Only a few weeks ago we were collectively celebrating Halloween. I was driving as usual on that special day, and had just dropped off a car near Baltimore. And I got a frantic call from sweet old Mrs. Sherman, who said she needed me to pick up her car as soon as possible. I've driven her car from the north down to Florida and then back up for several years, but word usually comes from my boss Riff. I tried and tried to call him, but no luck. So I made my way up to her house via commuter trains and buses.
When I arrived at her house, she opened the door to greet me. She looked a little bit surprised to see me, and said, "Well hello, Bill, this is an unexpected pleasure. Please do come in."
As soon as I walked in the door I could smell the strong odor of gas. "Mrs. Sherman, do you smell gas?"
"I'm 94 years old now, sometimes I don't fully digest and break wind. I took my Beano. Or maybe, yes, it must be the oven, I am cooking a big batch of... now wait a minute. What am I cooking?"
I hurried over to the oven and could see it was set on 450 degrees. I opened it and the smell of the gas was much more profound. I quickly turned the oven off, and then looked to find how to turn the gas off. "Your pilot light went out, Mrs. Sherman."
"The lights are going out?" She scurried over to a drawer and pulled out a large box of matches. "Let me just light a few candles while we can still see."
I quickly took the matches from her. "No ma'am, you don't to be lighting any matches right now."
"Well, OK, but its going to get very dark in here when the lights go out. By the way, Happy Thanksgiving to you!"
"Not quite yet, today is Halloween. In a few more weeks it will be Thanksgiving."
She looked perplexed. "Are you sure about that?"
"Well then, I guess we better get ready for the trick or treaters. I don't have candy, I guess I can bake some cookies. Or rice crispy treats. What do you like, Bill? A chocolate cake? Or a cherry pie?"
I smiled at her. "I like them all, but I don't think we should be baking right now. We need to get some windows opened." I went around the kitchen and living room opening windows.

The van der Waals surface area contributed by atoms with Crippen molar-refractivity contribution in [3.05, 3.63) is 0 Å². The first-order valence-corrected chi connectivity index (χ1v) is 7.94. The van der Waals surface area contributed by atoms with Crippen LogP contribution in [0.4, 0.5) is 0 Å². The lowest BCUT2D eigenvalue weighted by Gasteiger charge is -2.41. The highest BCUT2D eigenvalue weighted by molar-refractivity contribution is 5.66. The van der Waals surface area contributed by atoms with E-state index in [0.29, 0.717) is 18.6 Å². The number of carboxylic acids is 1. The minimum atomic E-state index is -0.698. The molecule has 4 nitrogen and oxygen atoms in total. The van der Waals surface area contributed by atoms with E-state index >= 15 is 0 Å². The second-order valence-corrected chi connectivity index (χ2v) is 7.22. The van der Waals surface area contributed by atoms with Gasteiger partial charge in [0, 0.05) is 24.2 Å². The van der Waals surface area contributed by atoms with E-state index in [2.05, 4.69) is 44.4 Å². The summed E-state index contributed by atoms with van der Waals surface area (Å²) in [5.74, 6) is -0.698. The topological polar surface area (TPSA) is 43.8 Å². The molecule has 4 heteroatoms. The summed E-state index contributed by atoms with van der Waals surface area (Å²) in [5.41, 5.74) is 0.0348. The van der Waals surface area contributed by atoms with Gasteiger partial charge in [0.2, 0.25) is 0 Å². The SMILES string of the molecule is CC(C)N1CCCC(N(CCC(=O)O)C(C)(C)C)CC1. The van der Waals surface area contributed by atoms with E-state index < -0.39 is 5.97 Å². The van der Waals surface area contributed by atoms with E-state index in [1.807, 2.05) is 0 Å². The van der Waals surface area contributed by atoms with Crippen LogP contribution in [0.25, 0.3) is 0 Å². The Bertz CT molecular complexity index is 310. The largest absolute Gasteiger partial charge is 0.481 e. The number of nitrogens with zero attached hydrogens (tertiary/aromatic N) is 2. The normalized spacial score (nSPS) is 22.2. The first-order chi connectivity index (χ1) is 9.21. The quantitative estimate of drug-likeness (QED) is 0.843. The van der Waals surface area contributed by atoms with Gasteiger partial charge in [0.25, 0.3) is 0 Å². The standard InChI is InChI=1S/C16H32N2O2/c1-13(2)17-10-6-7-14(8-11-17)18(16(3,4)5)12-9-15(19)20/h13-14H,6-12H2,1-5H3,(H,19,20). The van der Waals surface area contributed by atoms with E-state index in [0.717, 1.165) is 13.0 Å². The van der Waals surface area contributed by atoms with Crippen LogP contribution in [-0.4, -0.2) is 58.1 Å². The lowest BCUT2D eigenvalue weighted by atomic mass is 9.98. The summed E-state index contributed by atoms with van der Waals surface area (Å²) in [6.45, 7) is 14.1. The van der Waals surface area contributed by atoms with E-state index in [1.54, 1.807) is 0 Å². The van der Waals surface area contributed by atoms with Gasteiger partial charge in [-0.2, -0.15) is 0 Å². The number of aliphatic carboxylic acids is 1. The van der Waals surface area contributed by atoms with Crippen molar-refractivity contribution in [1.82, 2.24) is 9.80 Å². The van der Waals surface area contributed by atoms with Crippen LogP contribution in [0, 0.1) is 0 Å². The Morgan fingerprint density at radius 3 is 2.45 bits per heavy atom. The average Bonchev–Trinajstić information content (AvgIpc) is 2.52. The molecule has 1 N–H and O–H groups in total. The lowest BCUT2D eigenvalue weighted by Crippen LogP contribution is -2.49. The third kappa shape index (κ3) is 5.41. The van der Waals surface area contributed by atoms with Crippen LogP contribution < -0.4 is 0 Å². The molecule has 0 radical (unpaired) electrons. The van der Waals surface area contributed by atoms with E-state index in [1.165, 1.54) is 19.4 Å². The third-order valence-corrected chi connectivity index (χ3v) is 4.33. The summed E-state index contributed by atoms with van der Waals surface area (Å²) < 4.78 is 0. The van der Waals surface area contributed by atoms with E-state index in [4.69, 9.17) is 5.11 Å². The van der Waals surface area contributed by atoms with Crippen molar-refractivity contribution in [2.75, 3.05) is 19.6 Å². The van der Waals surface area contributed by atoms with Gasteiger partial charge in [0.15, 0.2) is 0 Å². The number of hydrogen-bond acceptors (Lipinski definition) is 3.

"Don't you think its awfully cold to be letting the night air in?" she asked.
"We have to get the gas fumes out of here."
"Gas fumes?" she said with wonder. "Oh, I filled up the tank of my car with gas, so it's all ready for you to drive to Florida."
I nodded. "Uh, yes, but do you realize that I just drove it up from Florida a little over a month ago?"
She rubbed her chin. "I see. Well then there must be some mistake, it's too soon for you to take it back down there. What made you think I was ready to move it?"
"Your phone call."
She hurried for the front door. "There's the doorbell, our first trick or treaters are here." But there was no doorbell, and when she opened the door she found an empty porch. "Now where did they go? Do you think they are pulling a prank on me?"
"Perhaps so," I offered.
"Bill, I am so glad you showed up. I get so lonely here sometimes, its so good to see a friendly face."
"Happy to see you too, Mrs. Sherman."
The door from the garage into the house opened, and Mrs. Sherman's daughter Regina came rushing in. "Mother, are you OK?" she asked. Then she saw me. "Bill Thomas, what are you doing here?"
"He came to surprise me," said Mrs. Sherman.
Regina shook her head. "I don't understand." She sniffed at the air. "Do I smell gas?"
I held my hands up as I explained. "Your mother called to ask me to come pick up her car."
"What? No, no, it's not -- Oh Mother, what have you been up to?"
"I smelled the gas when I got here, and turned the oven off. The pilot light had gone out."
"I was baking some... some... something delicious!" said Mrs. Sherman with pride. She winked at me.
"The windows are open, I'm trying to clear out the fumes."
Regina walked over to me. "Thank you so much for looking out for my Mother. You are a very sweet man."
"No problem, ma'am. All in a day's work."
We talked a bit longer, and then Regina called a taxi to come pick me up and take me back to the train station. As I rode away from the house, I saw ghosts and goblins walking down the street carrying bags to collect candy. And I felt good inside knowing that Mrs. Sherman would be alright.